My folks’ card didn’t arrive on time for me to do the essentials, shopping and such like this Christmas, so Trenton and I got nothing the first day of Christmas. I mean it, absolutely nothing. Trenton’s mom? I have no clue what surprises she has in store for us. But here’s something important: I got the gift of freedom and a family back. Freedom came with a cost, though, and it shouldn’t have. I should not have had a doctor have to step in and say I was a sane person who could take care of herself. My grandpapa has dementia symptoms, and he will progressively get worse of course. Of course, he has to understand this, and I wonder if my fiancé’s grandmother will get worse with time, as oftentimes people do. Dementia patients don’t always have the freedom to choose, and neither do disabled people, and this is why I think the gift of freedom is so precious at this time. I’m 33 years old, no children of my own, and my man and I can’t legally marry under the terms set forth by the SSI program currently in the United States. Penalties, as we know, are not good incentives to marry, so the opposite must be done, oftentimes with couples having to scam the system because the money and resources given out are so few. It’s not enough for kids, support of children without declaring them on welfare, and so on. Trump would not like this, but a little child should not have to be removed from us because we’re blind and can’t pay every bill on time. What we need is support, freedom, and obvious options when dealing with government agencies and healthcare providers.
As a freed person, I want to assure those in bondage that you are no way alone in this fight. If you’re a healthy senior and you are even able to access this blog, congratulations. You’ve done something a guardian might like to say is inappropriate, etc. But face this, your life could go in the hands of a guardian, and you could die. Seniors in Florida face a much higher rate of unlawful guardianships than any group of people in the state. Disabled Floridians need hope, freedom, and equality and dignity like everybody else gets for being able. My parents recognized my grandpapa’s need for services and support, so he and his wife now live in Jacksonville, in an assisted living independent living place. At least the meals are made for them, they can do whatever they want, and they can have whatever shopping excursions blow their minds. That cuts down enormously on drive time, at least. My mother recognizes that these people, the ones who fed and loved and clothed her and nursed her as a child need support themselves. Her mother now needs rehabilitative services, but not a guardian to steal her assets and launder money like it’s going out of style. Money laundering is a charge you don’t want to mess with, tampering with evidence and other things could be next. But the gift of freedom is precious and rare given that a doctor was able to step in, she should not have had to do this. I could easily have won without the doctor’s help, but it had to be so such that I would not be trafficked like the other seniors and disabled Floridians who face worse consequences, and caregiver abuse is on the rise in Florida nursing homes. If my mother’s parents ended up institutionalized, I would have screamed a resounding, no. Do not do this. Caregivers will abuse them and there will be less of a chance of them coming out of that place alive if you try. Nursing homes are not for everybody, not for anyone, and should never be considered for any simple elders. We need to have more respect for my Grandpapa and Grandmama and others that might have suffered a much worse fate. Senior choice in housing is important, and I hope my parents helped them make the choice to move to Jacksonville, only because I know that you must work together with your aging parents to make sure that they get the first choice of thing they want. My mother knows, for example, that the way her father spends his golden years these days is through reading. My grandfather was, in any case, a guy who enjoyed spy novels, still does, and yet I guess there aren’t enough spy novels in the Florida talking book pile he gets every month. He’d have to download the books via Bard, but he doesn’t have the capacity as yet to read the words on his computer screen, or push the right buttons to download books. So it’s books by mail, but still I hope it’s good for him to read something whether by audio or another means. There are indeed ways to spend your golden years other than sit around in an institution and get abused by a caregiver.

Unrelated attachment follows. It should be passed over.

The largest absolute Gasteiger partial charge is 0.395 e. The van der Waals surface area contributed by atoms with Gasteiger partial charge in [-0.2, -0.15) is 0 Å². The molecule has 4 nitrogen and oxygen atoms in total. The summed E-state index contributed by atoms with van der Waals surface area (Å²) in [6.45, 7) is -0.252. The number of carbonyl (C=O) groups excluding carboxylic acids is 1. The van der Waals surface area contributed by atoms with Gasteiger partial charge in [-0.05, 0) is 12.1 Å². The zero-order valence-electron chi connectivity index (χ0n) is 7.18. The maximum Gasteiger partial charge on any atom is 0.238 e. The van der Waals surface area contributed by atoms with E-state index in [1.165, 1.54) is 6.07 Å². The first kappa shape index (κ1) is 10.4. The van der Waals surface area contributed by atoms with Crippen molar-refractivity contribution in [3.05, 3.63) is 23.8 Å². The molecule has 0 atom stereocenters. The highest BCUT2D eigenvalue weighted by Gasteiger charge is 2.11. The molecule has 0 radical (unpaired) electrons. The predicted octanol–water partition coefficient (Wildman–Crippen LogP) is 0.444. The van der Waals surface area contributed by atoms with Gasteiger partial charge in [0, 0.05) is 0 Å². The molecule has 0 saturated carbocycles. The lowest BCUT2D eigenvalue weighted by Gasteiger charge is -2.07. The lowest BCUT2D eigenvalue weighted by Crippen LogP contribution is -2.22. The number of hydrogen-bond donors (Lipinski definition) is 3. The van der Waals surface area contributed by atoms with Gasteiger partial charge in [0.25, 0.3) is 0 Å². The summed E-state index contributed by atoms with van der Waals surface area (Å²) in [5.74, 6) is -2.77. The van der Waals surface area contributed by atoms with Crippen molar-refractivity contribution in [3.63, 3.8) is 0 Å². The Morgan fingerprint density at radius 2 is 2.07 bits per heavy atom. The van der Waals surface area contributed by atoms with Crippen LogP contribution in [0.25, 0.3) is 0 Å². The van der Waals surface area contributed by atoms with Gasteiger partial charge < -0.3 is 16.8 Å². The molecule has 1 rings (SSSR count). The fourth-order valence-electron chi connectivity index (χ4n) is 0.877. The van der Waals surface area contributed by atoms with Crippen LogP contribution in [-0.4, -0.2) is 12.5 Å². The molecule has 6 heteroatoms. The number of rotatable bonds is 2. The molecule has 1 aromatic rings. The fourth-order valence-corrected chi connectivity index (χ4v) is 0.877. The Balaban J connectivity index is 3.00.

I can tell you right now, I could have been in the shoes of people who are in bondage. I could have been there, done that, but I have, and don’t want to go back. My grandparents on both sides are the strongest people I know, and even my dad’s mom, my Grammy, whose Christmas cards always beat my dad’s anyway, gets the prize for being the most caring grandmother I’ll ever know. Besides my fiancé’s grandma, my dad’s mom is a very good cook and who knows? My grandmother’s cooking will become well known throughout the world if I have things my way. One day, I’ll have to be a grandmother and yes, kids will beg me to bake cookies. So, at least I cooked on Christmas Eve, and the assembled casserole looked delicious, and I’m glad some of you liked the pictures I took of it before it went bye bye. Down the hatch, and yes, I haven’t forgotten the digestive system chant. It’s kind of weird, but we learned it in school.
This Christmas, I’d like everybody to realize you have the gift of freedom, and so do I. Santa Claus took a while to bring me that much, and it wasn’t in the form of a fat man in a red suit, at least. My doctor had to step in, and still she gets appointment visits from me because she did what she had to do. Anyhow, Merry Christmas, all and to all a good New Year as well. I will be writing twenty things that happened this year, and twenty things that happened this decade.